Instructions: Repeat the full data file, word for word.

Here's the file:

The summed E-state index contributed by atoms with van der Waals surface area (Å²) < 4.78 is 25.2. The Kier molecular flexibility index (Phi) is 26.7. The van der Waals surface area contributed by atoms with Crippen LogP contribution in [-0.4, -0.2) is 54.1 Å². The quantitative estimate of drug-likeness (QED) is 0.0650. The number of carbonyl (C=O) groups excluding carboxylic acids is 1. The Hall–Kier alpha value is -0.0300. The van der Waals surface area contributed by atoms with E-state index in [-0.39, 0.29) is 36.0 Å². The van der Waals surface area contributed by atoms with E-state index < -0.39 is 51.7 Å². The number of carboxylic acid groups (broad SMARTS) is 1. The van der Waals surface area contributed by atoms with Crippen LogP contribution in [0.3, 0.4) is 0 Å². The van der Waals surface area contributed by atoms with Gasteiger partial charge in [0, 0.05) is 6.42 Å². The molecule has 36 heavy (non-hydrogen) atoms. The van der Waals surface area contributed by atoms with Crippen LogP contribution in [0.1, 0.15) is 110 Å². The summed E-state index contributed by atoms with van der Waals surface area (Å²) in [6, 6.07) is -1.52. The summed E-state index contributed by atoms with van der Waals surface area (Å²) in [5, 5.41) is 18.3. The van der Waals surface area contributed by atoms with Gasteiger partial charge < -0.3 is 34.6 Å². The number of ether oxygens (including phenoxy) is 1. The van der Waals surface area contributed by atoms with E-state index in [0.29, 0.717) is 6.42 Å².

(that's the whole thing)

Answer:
The summed E-state index contributed by atoms with van der Waals surface area (Å²) < 4.78 is 25.2. The Kier molecular flexibility index (Phi) is 26.7. The van der Waals surface area contributed by atoms with Crippen LogP contribution in [-0.4, -0.2) is 54.1 Å². The quantitative estimate of drug-likeness (QED) is 0.0650. The number of carbonyl (C=O) groups excluding carboxylic acids is 1. The Hall–Kier alpha value is -0.0300. The van der Waals surface area contributed by atoms with E-state index in [-0.39, 0.29) is 36.0 Å². The van der Waals surface area contributed by atoms with E-state index < -0.39 is 51.7 Å². The number of carboxylic acid groups (broad SMARTS) is 1. The van der Waals surface area contributed by atoms with Crippen LogP contribution in [0.3, 0.4) is 0 Å². The van der Waals surface area contributed by atoms with Gasteiger partial charge in [0, 0.05) is 6.42 Å². The molecule has 36 heavy (non-hydrogen) atoms. The van der Waals surface area contributed by atoms with Crippen LogP contribution in [0.1, 0.15) is 110 Å². The summed E-state index contributed by atoms with van der Waals surface area (Å²) in [6, 6.07) is -1.52. The summed E-state index contributed by atoms with van der Waals surface area (Å²) in [5, 5.41) is 18.3. The van der Waals surface area contributed by atoms with Gasteiger partial charge < -0.3 is 34.6 Å². The number of ether oxygens (including phenoxy) is 1. The van der Waals surface area contributed by atoms with E-state index in [0.29, 0.717) is 6.42 Å².